Dana Vollmer shakes up 100m freestyle; Ryan Lochte’s big question

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Three thoughts off Sunday’s finals at swim meets in Charlotte and Atlanta:

1. Dana Vollmer shakes up 100m freestyle

Vollmer continues to amaze in her comeback from childbirth. The Olympic 100m butterfly champ now owns the fastest times among Americans in the 100m butterfly and 100m freestyle since the start of 2015, after clocking 53.59 in the 100m free prelims in Charlotte on Sunday morning.

Vollmer, who gave birth to Arlen on March 6, 2015, knocked Missy Franklin and Katie Ledecky down the U.S. standings, which now look like this since Jan. 1, 2015:

  1. Dana Vollmer — 53.59 (2016)
  2. Missy Franklin — 53.68 (2015)
  3. Katie Ledecky — 53.75 (2016)
  4. Abbey Weitzeil — 53.77 (2016)
  5. Simone Manuel — 53.80 (2016)
  6. Natalie Coughlin — 53.85 (2015)

The top two at the U.S. Olympic Trials on July 1 in Omaha make the individual Olympic 100m freestyle. The top six will likely be chosen for the 4x100m free relay pool.

Vollmer’s time Sunday marked her fastest 100m free outside of the fast-suit-era 2009 World Championships by .39 of a second.

Manuel clocked 54.11, Ledecky posted 54.55 and Coughlin 55.41 in Atlanta on Sunday.

Atlanta Results | Charlotte Results

2. U.S. men’s 100m freestyle bunches up behind Nathan Adrian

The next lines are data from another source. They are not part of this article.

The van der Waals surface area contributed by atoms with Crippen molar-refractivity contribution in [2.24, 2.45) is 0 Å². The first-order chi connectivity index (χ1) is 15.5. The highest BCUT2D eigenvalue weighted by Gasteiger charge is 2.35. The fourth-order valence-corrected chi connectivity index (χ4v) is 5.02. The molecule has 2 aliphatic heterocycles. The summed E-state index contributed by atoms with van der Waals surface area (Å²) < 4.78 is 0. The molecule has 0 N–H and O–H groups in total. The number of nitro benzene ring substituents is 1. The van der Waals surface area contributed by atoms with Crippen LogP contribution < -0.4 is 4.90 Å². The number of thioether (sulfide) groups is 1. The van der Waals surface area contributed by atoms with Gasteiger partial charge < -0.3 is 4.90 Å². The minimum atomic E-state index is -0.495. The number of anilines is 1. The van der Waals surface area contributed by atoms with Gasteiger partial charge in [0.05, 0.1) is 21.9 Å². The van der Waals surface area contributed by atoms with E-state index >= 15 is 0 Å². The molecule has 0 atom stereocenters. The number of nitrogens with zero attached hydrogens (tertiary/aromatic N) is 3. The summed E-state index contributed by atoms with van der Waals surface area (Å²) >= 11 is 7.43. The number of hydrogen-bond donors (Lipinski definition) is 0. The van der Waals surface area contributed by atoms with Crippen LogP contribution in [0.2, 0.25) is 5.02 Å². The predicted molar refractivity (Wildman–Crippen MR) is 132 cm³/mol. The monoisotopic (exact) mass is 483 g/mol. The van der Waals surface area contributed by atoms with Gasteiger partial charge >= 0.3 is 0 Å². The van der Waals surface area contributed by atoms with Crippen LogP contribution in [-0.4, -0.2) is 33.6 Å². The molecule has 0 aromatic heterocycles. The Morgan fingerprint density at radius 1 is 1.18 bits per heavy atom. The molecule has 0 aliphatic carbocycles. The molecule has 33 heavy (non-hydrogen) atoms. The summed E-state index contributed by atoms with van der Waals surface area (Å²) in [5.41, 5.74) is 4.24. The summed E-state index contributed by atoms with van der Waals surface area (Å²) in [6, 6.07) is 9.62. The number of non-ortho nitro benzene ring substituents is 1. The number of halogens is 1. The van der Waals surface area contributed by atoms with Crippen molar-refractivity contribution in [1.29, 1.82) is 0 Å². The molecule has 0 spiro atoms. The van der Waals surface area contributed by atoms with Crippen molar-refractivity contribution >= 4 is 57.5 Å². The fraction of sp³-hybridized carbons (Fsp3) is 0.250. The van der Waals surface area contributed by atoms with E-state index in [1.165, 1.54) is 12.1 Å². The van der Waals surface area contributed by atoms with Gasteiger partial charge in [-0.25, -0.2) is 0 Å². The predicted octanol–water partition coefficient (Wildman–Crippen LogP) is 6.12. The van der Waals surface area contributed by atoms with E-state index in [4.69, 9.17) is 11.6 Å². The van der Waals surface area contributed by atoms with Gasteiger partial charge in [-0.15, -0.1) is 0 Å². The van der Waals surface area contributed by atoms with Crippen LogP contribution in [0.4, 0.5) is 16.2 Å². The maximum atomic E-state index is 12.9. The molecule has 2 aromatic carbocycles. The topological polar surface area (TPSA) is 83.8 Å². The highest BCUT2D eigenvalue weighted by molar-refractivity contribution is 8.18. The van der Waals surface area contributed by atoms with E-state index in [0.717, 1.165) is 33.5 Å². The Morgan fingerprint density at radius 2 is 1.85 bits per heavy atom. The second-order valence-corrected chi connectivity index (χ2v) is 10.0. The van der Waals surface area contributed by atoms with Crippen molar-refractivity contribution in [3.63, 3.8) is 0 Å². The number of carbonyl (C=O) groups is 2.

The Olympic champion Adrian clocked 48.29 to win in Atlanta. No other American was within one second of that time in either Atlanta or Charlotte.

Adrian appears a lock to make the Olympic 100m free, but several men are bidding not only for the second individual U.S. spot but also for a place in the 4x100m free relay pool.

The contenders’ best times on Sunday:

Anthony Ervin — 49.30
Jimmy Feigen — 49.56
Michael Chadwick — 49.96
Ryan Lochte — 50.01
Conor Dwyer — 50.22
Caeleb Dressel — 50.26
Cullen Jones — 50.31

That list doesn’t include Michael Phelps, who has been a part of the 4x100m relay final quartet at the last three Olympics and has the second-fastest time among Americans since the start of 2014. Phelps skipped competing this weekend as his fiancée recently gave birth.

Olympic 100m backstroke champion Matt Grevers, a 4x100m free relay prelim swimmer at the last two Olympics, also didn’t compete this weekend.

3. Will Ryan Lochte double up at Olympic Trials?

Lochte will turn 32 years old two days before the Opening Ceremony. Since London, he endured major injury, retirement thoughts and a coaching change to remain one of the world’s greatest swimmers.

But one wonders when the daunting 200m backstroke-200m individual medley double will be too much for the 11-time Olympic medalist.

Lochte earned medals in both events on the same day at the 2008 and 2012 Olympics. Those finals are again in the same session at the Olympic Trials in Omaha and the Rio Olympics.

In Charlotte, Lochte swam the 200m IM on Sunday, winning in 1:58.97. He is the four-time reigning World 200m IM champion and was second-fastest overall in the world last year behind Michael Phelps.

Lochte did not swim the 200m backstroke in Charlotte on Sunday. He ranked tied for ninth in the U.S. in that event last year and eighth in 2014, failing to make the 2015 World Championships.

It’s clear Lochte’s standing is better in the 200m IM than the 200m back, but the latter holds significance as it was his first individual Olympic title in 2008.

The question is, is it worth doing both events at the Olympic Trials (and perhaps the Olympics) within minutes of each other? Especially when no swimmer as old as Lochte has ever won an individual Olympic event.